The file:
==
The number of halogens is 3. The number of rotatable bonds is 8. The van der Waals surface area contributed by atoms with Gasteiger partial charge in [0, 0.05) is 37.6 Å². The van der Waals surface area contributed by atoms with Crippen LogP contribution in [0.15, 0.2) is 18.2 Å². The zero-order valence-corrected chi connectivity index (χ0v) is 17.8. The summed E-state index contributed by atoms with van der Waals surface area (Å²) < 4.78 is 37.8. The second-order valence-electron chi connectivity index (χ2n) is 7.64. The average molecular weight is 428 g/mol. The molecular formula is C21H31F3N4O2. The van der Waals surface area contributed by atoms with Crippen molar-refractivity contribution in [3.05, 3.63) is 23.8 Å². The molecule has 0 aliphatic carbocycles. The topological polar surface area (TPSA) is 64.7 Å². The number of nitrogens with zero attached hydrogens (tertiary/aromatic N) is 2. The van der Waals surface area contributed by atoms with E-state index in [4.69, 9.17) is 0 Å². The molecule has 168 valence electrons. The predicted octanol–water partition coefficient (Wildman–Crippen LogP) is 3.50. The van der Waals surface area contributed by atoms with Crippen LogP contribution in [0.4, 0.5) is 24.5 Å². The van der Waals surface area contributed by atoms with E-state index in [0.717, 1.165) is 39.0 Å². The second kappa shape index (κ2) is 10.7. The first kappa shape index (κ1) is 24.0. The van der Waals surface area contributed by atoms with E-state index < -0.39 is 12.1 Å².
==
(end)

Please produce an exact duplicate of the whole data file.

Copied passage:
The number of halogens is 3. The number of rotatable bonds is 8. The van der Waals surface area contributed by atoms with Gasteiger partial charge in [0, 0.05) is 37.6 Å². The van der Waals surface area contributed by atoms with Crippen LogP contribution in [0.15, 0.2) is 18.2 Å². The zero-order valence-corrected chi connectivity index (χ0v) is 17.8. The summed E-state index contributed by atoms with van der Waals surface area (Å²) < 4.78 is 37.8. The second-order valence-electron chi connectivity index (χ2n) is 7.64. The average molecular weight is 428 g/mol. The molecular formula is C21H31F3N4O2. The van der Waals surface area contributed by atoms with Crippen molar-refractivity contribution in [3.05, 3.63) is 23.8 Å². The molecule has 0 aliphatic carbocycles. The topological polar surface area (TPSA) is 64.7 Å². The number of nitrogens with zero attached hydrogens (tertiary/aromatic N) is 2. The van der Waals surface area contributed by atoms with E-state index in [4.69, 9.17) is 0 Å². The molecule has 168 valence electrons. The predicted octanol–water partition coefficient (Wildman–Crippen LogP) is 3.50. The van der Waals surface area contributed by atoms with Crippen LogP contribution in [0.4, 0.5) is 24.5 Å². The van der Waals surface area contributed by atoms with E-state index in [0.717, 1.165) is 39.0 Å². The second kappa shape index (κ2) is 10.7. The first kappa shape index (κ1) is 24.0. The van der Waals surface area contributed by atoms with E-state index < -0.39 is 12.1 Å².